Basketball coaches lead by example
An unexpected journey
After winning the 2013 Big South Championship, Liberty men’s basketball Head Coach Dale Layer said the team’s perseverance after an 0-8 start was the vital element of the team’s season.
“It kind of taught us that we had to work and face adversity,” Layer said. “When no one believed in us and no one was really saying anything about us … if we had given up and felt sorry for ourselves, we would’ve forfeited an opportunity all of these guys will always remember.”
Learning from mistakes has been a staple throughout Layer’s career, beginning well before he arrived at Liberty in 2009 as the head coach.
After graduating from Eckerd College in 1980, Layer knew he wanted to pursue coaching, but he would have to work his way up the coaching ladder.
“When I graduated from college, I was sort’ve a janitorial (and) gym attendant,” Layer said. “And after time, a (coaching) job opened up, and I was able to do that in the morning and do (the other) in the afternoon. It was a good opportunity to get started.”
Layer’s years at Eckerd as an assistant eventually led to his first head coaching position at Queens University of Charlotte in 1988.
According to Layer, those years as the head coach at Queens were instrumental
“I learned a lot by trial and error and probably made a lot of mistakes,” Layer said. “You’re not on ESPN every week, and your games aren’t covered by newspapers every night. You make mistakes nobody knows, so I … tried to learn from the things I did poorly.”
The trial and error at Queens paid off for Layer, as his 167-87 record over the course of nine years led to an opportunity to be an assistant coach at Colorado State University under Ritchie McKay in 1998.
After McKay left Colorado State to be the head coach at Oregon State in 2000, Layer was named the new head coach.
While at Colorado State, Layer led the Rams to an unexpected NCAA tournament berth by winning the Mountain West Conference in 2003, but the school and Layer parted ways in 2007.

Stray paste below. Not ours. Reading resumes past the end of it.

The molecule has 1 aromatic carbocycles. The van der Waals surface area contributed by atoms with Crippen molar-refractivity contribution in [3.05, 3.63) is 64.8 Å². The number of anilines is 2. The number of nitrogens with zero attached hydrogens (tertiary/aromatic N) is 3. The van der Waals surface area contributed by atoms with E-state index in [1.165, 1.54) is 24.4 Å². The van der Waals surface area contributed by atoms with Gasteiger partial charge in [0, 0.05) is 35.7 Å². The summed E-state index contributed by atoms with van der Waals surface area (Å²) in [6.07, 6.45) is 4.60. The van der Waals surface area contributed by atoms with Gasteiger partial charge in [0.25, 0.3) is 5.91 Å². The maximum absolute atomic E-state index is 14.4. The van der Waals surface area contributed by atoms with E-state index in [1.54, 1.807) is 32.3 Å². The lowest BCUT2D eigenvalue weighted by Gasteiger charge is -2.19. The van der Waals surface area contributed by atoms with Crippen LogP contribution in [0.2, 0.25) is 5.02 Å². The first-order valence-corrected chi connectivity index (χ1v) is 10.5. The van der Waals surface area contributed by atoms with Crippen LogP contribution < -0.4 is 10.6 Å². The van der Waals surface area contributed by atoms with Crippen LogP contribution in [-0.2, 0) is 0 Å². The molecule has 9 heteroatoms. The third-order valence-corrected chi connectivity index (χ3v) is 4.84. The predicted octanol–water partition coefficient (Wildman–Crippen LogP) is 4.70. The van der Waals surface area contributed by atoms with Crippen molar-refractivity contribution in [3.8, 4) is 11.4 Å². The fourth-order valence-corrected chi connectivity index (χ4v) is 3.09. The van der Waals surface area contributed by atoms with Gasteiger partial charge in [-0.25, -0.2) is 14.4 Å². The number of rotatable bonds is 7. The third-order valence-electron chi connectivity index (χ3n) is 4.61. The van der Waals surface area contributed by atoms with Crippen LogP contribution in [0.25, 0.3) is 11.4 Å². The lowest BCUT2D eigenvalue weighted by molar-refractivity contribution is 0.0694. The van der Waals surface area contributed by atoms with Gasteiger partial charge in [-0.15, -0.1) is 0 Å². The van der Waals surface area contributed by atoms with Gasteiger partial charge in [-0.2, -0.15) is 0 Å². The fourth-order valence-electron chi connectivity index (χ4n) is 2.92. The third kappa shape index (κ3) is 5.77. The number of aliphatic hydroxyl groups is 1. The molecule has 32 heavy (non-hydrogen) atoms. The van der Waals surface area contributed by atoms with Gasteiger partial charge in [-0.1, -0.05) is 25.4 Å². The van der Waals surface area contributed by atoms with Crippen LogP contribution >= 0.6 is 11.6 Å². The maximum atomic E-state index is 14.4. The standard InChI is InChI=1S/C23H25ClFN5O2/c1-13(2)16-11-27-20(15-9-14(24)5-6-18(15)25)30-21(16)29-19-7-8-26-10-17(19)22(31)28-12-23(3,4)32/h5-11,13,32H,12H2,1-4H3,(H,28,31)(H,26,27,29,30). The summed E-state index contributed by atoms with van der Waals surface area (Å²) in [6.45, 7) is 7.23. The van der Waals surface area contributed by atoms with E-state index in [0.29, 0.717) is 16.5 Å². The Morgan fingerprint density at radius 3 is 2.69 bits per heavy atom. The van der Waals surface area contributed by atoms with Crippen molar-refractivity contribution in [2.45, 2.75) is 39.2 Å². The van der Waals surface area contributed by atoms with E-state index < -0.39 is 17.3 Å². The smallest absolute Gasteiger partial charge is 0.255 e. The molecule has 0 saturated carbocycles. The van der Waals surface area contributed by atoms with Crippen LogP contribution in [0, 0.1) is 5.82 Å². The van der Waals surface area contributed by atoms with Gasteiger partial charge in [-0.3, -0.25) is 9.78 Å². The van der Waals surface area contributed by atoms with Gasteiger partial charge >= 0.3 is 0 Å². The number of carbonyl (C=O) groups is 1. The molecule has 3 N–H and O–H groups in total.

However, McKay and Layer crossed paths yet again, this time at Liberty.
After just two years at Oregon State and five years as the head coach of New Mexico, McKay eventually became the head coach at Liberty in 2007.
McKay decided to bring along Layer as an assistant coach to Liberty, but after just one season, Layer took a job as an assistant coach under Buzz Williams at Marquette.
“(Williams) got the job at Marquette, and he asked me to join him there, so we felt like that was the right thing to do,” Layer said. “I think (Williams) is a terrific coach, and I learned a lot being under him, and it was very good for my development.”
Layer relished the opportunity to face high-level competition such as Syracuse University, University of Louisville and the University of Connecticut, but his stint at Marquette was short-lived as an unexpected opportunity led Layer to Liberty.
“(C)oach McKay left Liberty to be the associate head coach at the University of Virginia (UVA), and the job (at Liberty) was opened,” Layer said.
After just nine months, Layer found himself back at Liberty and was this time the head coach.
“I feel very blessed that (Athletic Director Jeff) Barber and (President Jerry) Falwell, Jr. asked me to come back,” Layer said. “I was interviewed at the Final Four, and … am very thankful to be back.”
Last season, Layer led Liberty to the NCAA tournament for just the third time in the school’s history, but his focus as a coach remains the same — preparing his team and himself for the next day no matter the circumstance.
Green’s vital influence